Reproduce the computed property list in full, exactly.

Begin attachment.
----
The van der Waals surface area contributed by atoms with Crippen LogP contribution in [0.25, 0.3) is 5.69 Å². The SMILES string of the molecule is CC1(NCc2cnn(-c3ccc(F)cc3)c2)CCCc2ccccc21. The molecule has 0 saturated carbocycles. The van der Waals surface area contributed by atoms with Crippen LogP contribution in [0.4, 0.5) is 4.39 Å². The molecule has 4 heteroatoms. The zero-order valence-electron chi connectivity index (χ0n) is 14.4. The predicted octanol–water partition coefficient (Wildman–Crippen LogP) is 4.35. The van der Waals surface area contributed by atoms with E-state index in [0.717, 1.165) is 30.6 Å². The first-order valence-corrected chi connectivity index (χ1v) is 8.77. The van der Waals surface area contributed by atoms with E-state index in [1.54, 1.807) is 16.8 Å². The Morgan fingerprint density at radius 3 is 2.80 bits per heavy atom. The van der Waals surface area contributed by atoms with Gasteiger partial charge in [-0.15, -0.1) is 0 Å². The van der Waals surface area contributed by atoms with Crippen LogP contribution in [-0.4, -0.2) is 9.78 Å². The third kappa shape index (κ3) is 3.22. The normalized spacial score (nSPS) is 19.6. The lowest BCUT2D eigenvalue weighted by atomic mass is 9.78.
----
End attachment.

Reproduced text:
The van der Waals surface area contributed by atoms with Crippen LogP contribution in [0.25, 0.3) is 5.69 Å². The SMILES string of the molecule is CC1(NCc2cnn(-c3ccc(F)cc3)c2)CCCc2ccccc21. The molecule has 0 saturated carbocycles. The van der Waals surface area contributed by atoms with Crippen LogP contribution in [0.4, 0.5) is 4.39 Å². The molecule has 4 heteroatoms. The zero-order valence-electron chi connectivity index (χ0n) is 14.4. The predicted octanol–water partition coefficient (Wildman–Crippen LogP) is 4.35. The van der Waals surface area contributed by atoms with E-state index in [0.717, 1.165) is 30.6 Å². The first-order valence-corrected chi connectivity index (χ1v) is 8.77. The van der Waals surface area contributed by atoms with E-state index in [1.54, 1.807) is 16.8 Å². The Morgan fingerprint density at radius 3 is 2.80 bits per heavy atom. The van der Waals surface area contributed by atoms with Gasteiger partial charge in [-0.15, -0.1) is 0 Å². The van der Waals surface area contributed by atoms with Crippen LogP contribution in [-0.4, -0.2) is 9.78 Å². The third kappa shape index (κ3) is 3.22. The normalized spacial score (nSPS) is 19.6. The lowest BCUT2D eigenvalue weighted by atomic mass is 9.78.